Please use this identifier to cite or link to this item:
Scopus Web of Science® Altmetric
Type: Journal article
Title: Knowledge and network development for service firm entry into emerging Asian markets
Author: Freeman, S.
Daniel, L.
Murad, W.
Citation: Asian Business and Management, 2012; 11(1):101-122
Publisher: Palgrave Macmillan Ltd
Issue Date: 2012
ISSN: 1472-4782
Statement of
Susan Freeman, Lisa J. Daniel and Wahid Murad
Abstract: Accessing pertinent knowledge before entry into Asian markets is essential for any firm seeking international expansion, particularly where psychic distance renders existing business assumptions inappropriate. This article examines the knowledge and relational activities of Australian service firms seeking to enter new Asian markets. The region is well known for the relational dynamics embedded in social and business interactions. We present a new perspective of the international entry of service firms in Asia, drawing on social capital theory and knowledge-based view of the firm. Results reveal an unexpected paradox – Australian service firms initially seek knowledge situated in the home operational context to leverage their entrance into their target Asian markets. Results are contrary to existing research and extend current knowledge, as Australian services firms clearly place a higher priority on enhancing operational rather than market-focused knowledge before entry. Evidence suggests that where psychic distance is high there is greater importance in accessing organizational situated knowledge over international market knowledge for leveraging foreign entrants in new Asian markets. Managerial implications suggest that entry into Asian markets requires managing multiple levels of relational interactions, and that leverage from the home market is essential to the process.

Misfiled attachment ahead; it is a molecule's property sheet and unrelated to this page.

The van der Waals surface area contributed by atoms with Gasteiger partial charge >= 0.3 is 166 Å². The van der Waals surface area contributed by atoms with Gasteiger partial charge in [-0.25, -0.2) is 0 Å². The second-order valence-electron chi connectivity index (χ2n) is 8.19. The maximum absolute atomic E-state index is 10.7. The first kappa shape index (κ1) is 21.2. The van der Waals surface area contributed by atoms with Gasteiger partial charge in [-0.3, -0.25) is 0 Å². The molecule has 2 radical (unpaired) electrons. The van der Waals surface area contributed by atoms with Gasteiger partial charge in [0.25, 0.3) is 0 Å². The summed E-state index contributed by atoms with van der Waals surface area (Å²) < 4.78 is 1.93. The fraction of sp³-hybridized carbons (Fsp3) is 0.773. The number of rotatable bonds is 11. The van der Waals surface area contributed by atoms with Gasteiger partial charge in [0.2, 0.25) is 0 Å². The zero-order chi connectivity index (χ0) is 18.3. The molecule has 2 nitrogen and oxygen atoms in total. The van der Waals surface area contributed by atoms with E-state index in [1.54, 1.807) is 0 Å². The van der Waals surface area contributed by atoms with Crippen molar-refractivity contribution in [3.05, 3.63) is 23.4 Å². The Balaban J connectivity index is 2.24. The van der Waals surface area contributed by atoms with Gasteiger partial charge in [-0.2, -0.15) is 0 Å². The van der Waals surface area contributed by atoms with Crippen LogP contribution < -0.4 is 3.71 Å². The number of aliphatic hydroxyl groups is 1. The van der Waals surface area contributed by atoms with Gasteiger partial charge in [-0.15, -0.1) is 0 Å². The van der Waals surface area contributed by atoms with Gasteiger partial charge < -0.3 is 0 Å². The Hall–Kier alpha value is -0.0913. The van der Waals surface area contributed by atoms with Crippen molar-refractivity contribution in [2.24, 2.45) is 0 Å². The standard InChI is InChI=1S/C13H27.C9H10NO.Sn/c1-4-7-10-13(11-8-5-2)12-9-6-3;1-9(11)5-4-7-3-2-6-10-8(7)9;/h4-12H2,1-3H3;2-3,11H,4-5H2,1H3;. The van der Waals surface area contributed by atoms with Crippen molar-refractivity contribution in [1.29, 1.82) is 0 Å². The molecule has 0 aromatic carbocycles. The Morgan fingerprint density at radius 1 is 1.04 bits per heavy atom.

Keywords: Asian markets
service firms
DOI: 10.1057/abm.2011.29
Published version:
Appears in Collections:Aurora harvest 5
Business School publications

Files in This Item:
There are no files associated with this item.

Items in DSpace are protected by copyright, with all rights reserved, unless otherwise indicated.